10 Fruits and Vegetables You Can Grow Indoors
No outdoor space? No problem. Windowsill salad is easy to grow!
As victory gardens bloom for their second spring, home cooks without outdoor space or a proper gardening plot may look on with envy. The satisfaction of slicing through a tomato you've nourished since sprouthood, or garnishing a dish with basil you've watched grow tall in the sunlight is unparalleled. But you don't need a large green space, greenhouse, or even much of a green thumb to grow your own veggies, fruits, and herbs indoors. Anything with a shallow root system (think lettuce, not a whole carrot, which grows deeply in the ground) can potentially grow well indoors. Beyond your windowsill herb garden, here are a few excellent ingredients to start growing indoors, all under your own roof.
According to the Million Gardens Movement, lettuce is a great green to grow indoors, because the plant has shallow root systems that don’t need large containers. Lettuce can be grown in any container that’s at least six inches deep, and you don’t need to worry about rabbits munching on it outside! Bibb, leaf, romaine, and more types of lettuce can all be grown from seeds or pre-potted plants, but if you’re serious about harvesting salad in the kitchen, consider splurging on a device designed to replace your need for the produce aisle. A smart garden LED set sits on kitchen countertops while LettuceGrow’s hydroponic plant stand doubles as decor.
Apartment dwellers short on space can grow microgreens indoors to add a fresh, crisp bite to any savory dish. Only two inches of soil is needed (try using a an upcycled egg carton or cut off the lower part of a quart of milk) to successfully grow these flavor-packed babies. Keep soil moist, and harvest with kitchen scissors as needed.
You don’t need an orchard to grow citrus indoors. Pick a sunny area and install a potted lemon, lime, orange, or grapefruit tree. Citrus.com sells several varieties ready for shipping. Expect fresh scents in the area surrounding your tree (hopefully somewhere with a lot of sunlight) and try not to overwater as you get eager for your fresh fruit to grow to peel-worthy status. Opt for a variety that self pollinates, like Meyer lemons, unless you happen to bunk with a bee colony.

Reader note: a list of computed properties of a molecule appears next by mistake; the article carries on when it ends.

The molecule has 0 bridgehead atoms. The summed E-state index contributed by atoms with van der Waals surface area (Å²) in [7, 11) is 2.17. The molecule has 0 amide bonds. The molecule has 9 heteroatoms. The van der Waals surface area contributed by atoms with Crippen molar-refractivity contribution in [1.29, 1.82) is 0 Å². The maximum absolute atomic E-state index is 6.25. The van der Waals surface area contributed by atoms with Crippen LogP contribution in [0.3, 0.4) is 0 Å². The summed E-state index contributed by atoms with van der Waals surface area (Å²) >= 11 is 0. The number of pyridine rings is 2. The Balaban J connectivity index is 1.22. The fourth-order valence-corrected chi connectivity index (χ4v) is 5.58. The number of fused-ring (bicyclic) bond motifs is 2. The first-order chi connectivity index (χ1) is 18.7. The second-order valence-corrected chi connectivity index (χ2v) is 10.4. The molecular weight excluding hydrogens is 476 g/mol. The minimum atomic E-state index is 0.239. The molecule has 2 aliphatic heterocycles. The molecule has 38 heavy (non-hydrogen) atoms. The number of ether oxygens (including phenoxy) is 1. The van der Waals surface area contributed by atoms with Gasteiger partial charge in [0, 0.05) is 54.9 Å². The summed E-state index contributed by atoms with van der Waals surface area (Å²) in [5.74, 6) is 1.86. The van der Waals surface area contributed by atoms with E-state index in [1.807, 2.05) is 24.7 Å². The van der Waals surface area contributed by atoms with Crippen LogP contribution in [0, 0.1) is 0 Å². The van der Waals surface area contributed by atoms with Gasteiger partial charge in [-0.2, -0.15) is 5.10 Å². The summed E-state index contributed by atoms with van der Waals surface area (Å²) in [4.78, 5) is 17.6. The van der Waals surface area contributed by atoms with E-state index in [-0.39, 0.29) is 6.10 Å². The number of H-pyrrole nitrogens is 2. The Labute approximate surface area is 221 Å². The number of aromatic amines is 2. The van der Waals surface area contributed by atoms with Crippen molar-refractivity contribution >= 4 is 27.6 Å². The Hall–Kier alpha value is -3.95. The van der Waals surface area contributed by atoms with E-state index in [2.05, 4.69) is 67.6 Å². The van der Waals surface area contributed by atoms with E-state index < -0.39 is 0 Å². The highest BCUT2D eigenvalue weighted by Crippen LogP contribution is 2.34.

Small peppers, like chilis, are perfect for sunny indoor spaces. And not only does their color look like a decorative houseplant, their uses are infinite. Grow peppers to use as garnish, make your own hot sauces, or even dry them for decor or to pulverize into homemade seasoning. Plant in pots that have good drainage.
If you’ve used social media in the pandemic era, it’s likely you’ve already seen some homegrown spring onions. They’re easy to grow completely for free, using scraps to revive the plant. Keeping the roots attached, cut off the ends of the bulbs and add them to a jar with water. Change the water every few days and watch your spring onions revive! Trim when you’re ready to eat, and keep growing.
Strawberries are a popular indoor plant, grown in either pots or hanging containers. Some hesitate to grow the fruit indoors, as it can attract fruit flies, but having fresh fruit nearly year-round is definitely a perk. Germinate strawberry seeds in moist, shallow soil, or simplify your indoor strawberry garden by purchasing plants and repotting. Keep the soil moist, but not drenched, and be sure the plants have plenty of drainage.
Yep, peas are perfect for your indoor veggie harvest. Snow peas and dwarf peas both work well for year-round growing and don’t need much care other than biweekly watering. You’ll likely need some dowels to support the plants. Be ready to harvest the veggies as soon as they're ready, and consume them at peak freshness! Gingery pea and cucumber salad, anyone?
Clear some space, you’re growing a squash bush! If you have a corner or side area that needs some lush greens, consider growing zucchini, patty pan, or even acorn or butternut squash indoors. Germinate seeds from a squash you’ve just eaten, or skip a step by buying the plants and following the care guides.
Turn your living room into a tropical oasis with the help of a dwarf banana tree! The grafted plants can be purchased online and need regular misting to replicate the humidity of their preferred climate. Expect the edible fruits to grow in clusters, which will be appealing to look at before they’re ready to split.
If you have extra surfaces to rest a log or small bag on, you can grow fungi in even the most cramped of indoor spaces! A wide range of mushroom growing kits rely on just a spritz of water to get going, and can be decorative, like this Shiitake Mushroom Growing Log, or more rustic, like the mushroom growing bags from North Spore. Freshly harvested mushrooms are perfect for the grill, risotto, or even in a gift bag for a unique present!